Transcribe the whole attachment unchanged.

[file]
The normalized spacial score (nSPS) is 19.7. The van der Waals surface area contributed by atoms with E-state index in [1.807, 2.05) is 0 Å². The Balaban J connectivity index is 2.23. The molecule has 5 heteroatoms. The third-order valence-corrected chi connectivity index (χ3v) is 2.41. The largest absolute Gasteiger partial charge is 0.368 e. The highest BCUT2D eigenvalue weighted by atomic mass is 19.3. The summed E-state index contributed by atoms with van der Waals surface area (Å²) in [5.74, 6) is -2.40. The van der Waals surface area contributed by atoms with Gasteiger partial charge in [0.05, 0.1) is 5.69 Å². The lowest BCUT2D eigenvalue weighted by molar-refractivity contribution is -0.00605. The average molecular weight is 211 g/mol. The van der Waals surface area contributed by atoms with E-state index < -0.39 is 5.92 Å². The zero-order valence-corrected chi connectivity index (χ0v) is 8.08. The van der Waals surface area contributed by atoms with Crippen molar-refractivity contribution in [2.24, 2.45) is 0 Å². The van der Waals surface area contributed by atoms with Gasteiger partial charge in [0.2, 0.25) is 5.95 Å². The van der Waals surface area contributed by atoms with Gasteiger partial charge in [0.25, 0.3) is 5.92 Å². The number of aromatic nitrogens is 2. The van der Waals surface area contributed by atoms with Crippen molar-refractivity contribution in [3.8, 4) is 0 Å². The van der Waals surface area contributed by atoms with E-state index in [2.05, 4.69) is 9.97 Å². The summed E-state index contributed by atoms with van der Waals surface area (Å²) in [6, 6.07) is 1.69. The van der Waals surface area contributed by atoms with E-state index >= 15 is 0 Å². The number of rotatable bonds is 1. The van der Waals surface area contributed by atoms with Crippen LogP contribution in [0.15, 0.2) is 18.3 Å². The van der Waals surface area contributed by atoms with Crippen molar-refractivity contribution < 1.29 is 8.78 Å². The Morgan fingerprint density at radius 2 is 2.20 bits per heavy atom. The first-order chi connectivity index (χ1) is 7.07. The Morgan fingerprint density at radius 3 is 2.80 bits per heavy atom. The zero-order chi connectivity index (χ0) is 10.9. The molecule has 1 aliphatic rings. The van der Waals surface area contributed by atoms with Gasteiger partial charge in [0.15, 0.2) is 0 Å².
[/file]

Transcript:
The normalized spacial score (nSPS) is 19.7. The van der Waals surface area contributed by atoms with E-state index in [1.807, 2.05) is 0 Å². The Balaban J connectivity index is 2.23. The molecule has 5 heteroatoms. The third-order valence-corrected chi connectivity index (χ3v) is 2.41. The largest absolute Gasteiger partial charge is 0.368 e. The highest BCUT2D eigenvalue weighted by atomic mass is 19.3. The summed E-state index contributed by atoms with van der Waals surface area (Å²) in [5.74, 6) is -2.40. The van der Waals surface area contributed by atoms with Gasteiger partial charge in [0.05, 0.1) is 5.69 Å². The lowest BCUT2D eigenvalue weighted by molar-refractivity contribution is -0.00605. The average molecular weight is 211 g/mol. The van der Waals surface area contributed by atoms with E-state index < -0.39 is 5.92 Å². The zero-order valence-corrected chi connectivity index (χ0v) is 8.08. The van der Waals surface area contributed by atoms with Crippen molar-refractivity contribution in [2.24, 2.45) is 0 Å². The van der Waals surface area contributed by atoms with Gasteiger partial charge in [0.2, 0.25) is 5.95 Å². The van der Waals surface area contributed by atoms with Gasteiger partial charge in [0.25, 0.3) is 5.92 Å². The number of aromatic nitrogens is 2. The van der Waals surface area contributed by atoms with Crippen molar-refractivity contribution in [3.8, 4) is 0 Å². The van der Waals surface area contributed by atoms with E-state index in [2.05, 4.69) is 9.97 Å². The summed E-state index contributed by atoms with van der Waals surface area (Å²) in [6, 6.07) is 1.69. The van der Waals surface area contributed by atoms with E-state index >= 15 is 0 Å². The number of rotatable bonds is 1. The van der Waals surface area contributed by atoms with Crippen LogP contribution in [0.15, 0.2) is 18.3 Å². The van der Waals surface area contributed by atoms with Crippen molar-refractivity contribution < 1.29 is 8.78 Å². The Morgan fingerprint density at radius 2 is 2.20 bits per heavy atom. The first-order chi connectivity index (χ1) is 7.07. The Morgan fingerprint density at radius 3 is 2.80 bits per heavy atom. The zero-order chi connectivity index (χ0) is 10.9. The molecule has 1 aliphatic rings. The van der Waals surface area contributed by atoms with Gasteiger partial charge in [0.15, 0.2) is 0 Å².